We have had some luck by putting the paint in smaller containers to allow it to dry up a bit faster.
If your paint is covered in mold, we don’t recommend doing all that much with it.
Simply leave it be and let it dry out over time.
If you check your local recycling plants, they may give you some more information and details about properly disposing of these paints.
2. Oil-Based Paint
Getting rid of old oil-based paint is a bit more of an extensive process than getting rid of latex paint.
Oil-based paints are considered to be hazardous household waste.
Depending on where you live, there will be different requirements about how to get rid of this paint.
You may even have centers in your area that will collect this paint and help you recycle the cans.
Unfortunately, there are not that many disposal options for oil-based paints, and it truly is one reason that some people stay away from oil-based paints when they can.
If your can of oil-based paint is completely empty, you will be able to recycle it.
Since most painting projects leave us with a little bit of paint, you will then have some paint waste on your hands that needs to be dealt with.
Some local companies will help to handle waste in your area.
They may come to your home and take your old oil-based paints for you.
Unfortunately, this is going to come at a cost.
When dealing with waste like this, the costs can get quite high.
It is a good idea to estimate what the costs would be before having them come out to your home.
In some areas, there are certain dates of the year when you can get rid of or drop off oil-based paints that are left over.
These are important to take advantage of as they can end up saving you quite a bit of money.
Another option to consider is donating your leftover paint.
Is there someone in the local area who could use the paint on their home instead of it getting wasted and ending up in the wrong place?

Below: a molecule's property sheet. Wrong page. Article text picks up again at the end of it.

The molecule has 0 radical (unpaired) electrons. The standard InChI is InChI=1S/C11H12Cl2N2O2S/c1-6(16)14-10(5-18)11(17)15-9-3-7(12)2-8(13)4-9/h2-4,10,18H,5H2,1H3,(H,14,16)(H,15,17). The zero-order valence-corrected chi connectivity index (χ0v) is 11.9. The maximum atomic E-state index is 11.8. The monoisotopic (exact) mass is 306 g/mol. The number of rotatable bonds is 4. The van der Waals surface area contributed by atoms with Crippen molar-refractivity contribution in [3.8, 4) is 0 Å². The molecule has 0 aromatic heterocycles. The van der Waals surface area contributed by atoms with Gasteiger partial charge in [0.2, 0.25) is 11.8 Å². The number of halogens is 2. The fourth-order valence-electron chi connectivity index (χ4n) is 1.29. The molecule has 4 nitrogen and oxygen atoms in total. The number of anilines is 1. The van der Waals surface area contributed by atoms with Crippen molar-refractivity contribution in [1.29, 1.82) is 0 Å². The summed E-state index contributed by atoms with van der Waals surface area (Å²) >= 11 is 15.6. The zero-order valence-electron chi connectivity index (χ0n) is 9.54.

Many people find that, when they move into a new home, there were paint cans left behind by the previous owner which take up space in the garage or the attic.
These paint cans were left to help the new owner with any touch-up painting projects, but they can end up creating a hassle if they are nearly empty or moldy.
Depending on how much paint you have to get rid of, talk to a local paint store and see what they recommend.
Chances are they have relationships with customers and painters who will give you a good idea of the places that will accept your old paint cans.
3. Spray Paint
Don’t forget that spray paint is paint as well, and it needs to be properly disposed of.
Spray paint can be relatively easy to deal with because the most important thing is that it needs to be empty.
The spray paint can is fairly easy to empty.
You can simply spray it on a piece of cardboard until you are able to empty the entire can.
You won’t want to leave any paint in the can because spray paint can sometimes explode.
They can have quite a bit of pressure inside it, and it is essential to make sure that the can is entirely empty prior to recycling it.
If you look on the side of the can, you should be able to see the instructions for how to recycle and how to dispose of the spray paint cans.
The process is not difficult, but it should be followed closely so that no people are injured and no other issues occur from the paint getting into the environment.
Is It Safe to Put Hardened Paint in the Trash?
If you have let your latex paints dry out and they are not entirely hardened, you can place them in a garbage can.
We typically like to peel the paint out and put the paint in a garbage bag.
Then you can get the can well cleaned up and follow local ordinances about how this can should be disposed of.
It can be time consuming to deal with cleaning up paint, but it is a responsibility that we all assume when we purchase paint.
The good news is that you won’t have to deal with this all that often.
Most people keep paint for a good ten years after doing a room in their house.
This is a project to save for a garage clean-out when you want to deal with a bunch of old paint all at once.
Hopefully, you now feel better about what to do with a moldy can of paint.
Make sure that you dispose of this paint safely and appropriately.
It is not only you and your family that you are trying to protect by dealing with old and moldy paint.
You must also think of the environment and the water supply when dealing with these issues.
If you are in doubt, one of the best resources would be to call your local trash company or government department.
They will have the guidelines readily available for you to follow.